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Int J Epidemiol. 2004 Feb;33(1):74-86. Epub 2004 Mar 24.

Miscarriage, stillbirth and congenital malformation in the offspring of UK veterans of the first Gulf war.

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  • 1Department of Epidemiology and Population Health, London School of Hygiene and Tropical Medicine, Keppel Street, London, WC1E 7HT, UK.



To assess whether the offspring of UK veterans of the first Gulf war are at increased risk of fetal death or congenital malformation.


This was a retrospective reproductive cohort study of UK Gulf war veterans and a demographically similar comparison group who were in service at the time but were not deployed to the Gulf. Reproductive history was collected by means of a validated postal questionnaire between 1998 and 2001.


In all, 27 959 pregnancies reported by men and 861 pregnancies reported by women were conceived after the first Gulf war and before November 1997. The risk of reported miscarriage was higher among pregnancies fathered by Gulf war veterans than by non-Gulf war veterans (OR = 1.4, 95% CI: 1.3, 1.5). Stillbirth risk was similar in both groups. Male Gulf war veterans reported a higher proportion of offspring with any type of malformation than the comparison cohort (OR = 1.5, 95% CI: 1.3, 1.7). Examination by type of malformation revealed some evidence for increased risk of malformations of the genital system, urinary system (renal and urinary tract), and 'other' defects of the digestive system, musculo-skeletal system, and non-chromosomal (non-syndrome) anomalies. These associations were weakened when analyses were restricted to clinically confirmed conditions. There was little or no evidence of increased risk for other structural malformations, specific syndromes, and chromosomal anomalies. Among female veterans, no effect of Gulf war service was found on the risk of miscarriage. The numbers of stillbirths and malformations reported by women were too small to allow meaningful analyses.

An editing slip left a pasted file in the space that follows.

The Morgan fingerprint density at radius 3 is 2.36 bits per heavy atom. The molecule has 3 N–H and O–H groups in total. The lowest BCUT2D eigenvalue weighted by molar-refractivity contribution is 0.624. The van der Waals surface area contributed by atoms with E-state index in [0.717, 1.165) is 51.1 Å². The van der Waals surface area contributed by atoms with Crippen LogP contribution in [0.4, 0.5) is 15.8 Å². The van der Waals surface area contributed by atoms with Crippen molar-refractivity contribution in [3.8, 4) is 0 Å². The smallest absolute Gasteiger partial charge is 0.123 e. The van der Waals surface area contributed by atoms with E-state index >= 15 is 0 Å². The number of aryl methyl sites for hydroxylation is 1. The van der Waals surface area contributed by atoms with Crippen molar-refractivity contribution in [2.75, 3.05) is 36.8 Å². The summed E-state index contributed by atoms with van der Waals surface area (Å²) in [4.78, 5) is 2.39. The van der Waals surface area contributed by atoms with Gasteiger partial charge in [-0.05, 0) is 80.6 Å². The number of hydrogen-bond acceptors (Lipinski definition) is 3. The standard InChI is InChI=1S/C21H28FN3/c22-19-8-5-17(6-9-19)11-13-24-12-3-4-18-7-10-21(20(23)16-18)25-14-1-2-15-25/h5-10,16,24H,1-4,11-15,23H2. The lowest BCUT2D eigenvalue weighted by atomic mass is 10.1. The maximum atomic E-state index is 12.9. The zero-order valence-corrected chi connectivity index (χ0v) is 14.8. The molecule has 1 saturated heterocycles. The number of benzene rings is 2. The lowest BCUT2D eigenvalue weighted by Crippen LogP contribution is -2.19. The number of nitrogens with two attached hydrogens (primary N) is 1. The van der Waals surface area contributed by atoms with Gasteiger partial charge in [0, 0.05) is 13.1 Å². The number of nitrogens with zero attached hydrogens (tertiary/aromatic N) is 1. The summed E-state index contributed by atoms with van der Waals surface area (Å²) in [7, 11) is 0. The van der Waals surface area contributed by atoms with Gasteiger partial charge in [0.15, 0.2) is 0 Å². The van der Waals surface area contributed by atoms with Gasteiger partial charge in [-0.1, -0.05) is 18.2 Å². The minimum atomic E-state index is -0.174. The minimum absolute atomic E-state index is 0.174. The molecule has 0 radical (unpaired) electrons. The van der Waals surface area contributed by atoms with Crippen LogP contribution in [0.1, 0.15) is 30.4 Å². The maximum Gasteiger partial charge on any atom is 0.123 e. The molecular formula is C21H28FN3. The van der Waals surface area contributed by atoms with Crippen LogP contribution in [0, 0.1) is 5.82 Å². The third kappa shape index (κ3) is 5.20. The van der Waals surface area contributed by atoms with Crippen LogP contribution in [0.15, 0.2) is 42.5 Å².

We found no evidence for a link between paternal deployment to the Gulf war and increased risk of stillbirth, chromosomal malformations, or congenital syndromes. Associations were found between fathers' service in the Gulf war and increased risk of miscarriage and less well-defined malformations, but these findings need to be interpreted with caution as such outcomes are susceptible to recall bias. The finding of a possible relationship with renal anomalies requires further investigation. There was no evidence of an association between risk of miscarriage and mothers' service in the gulf.

[PubMed - indexed for MEDLINE]
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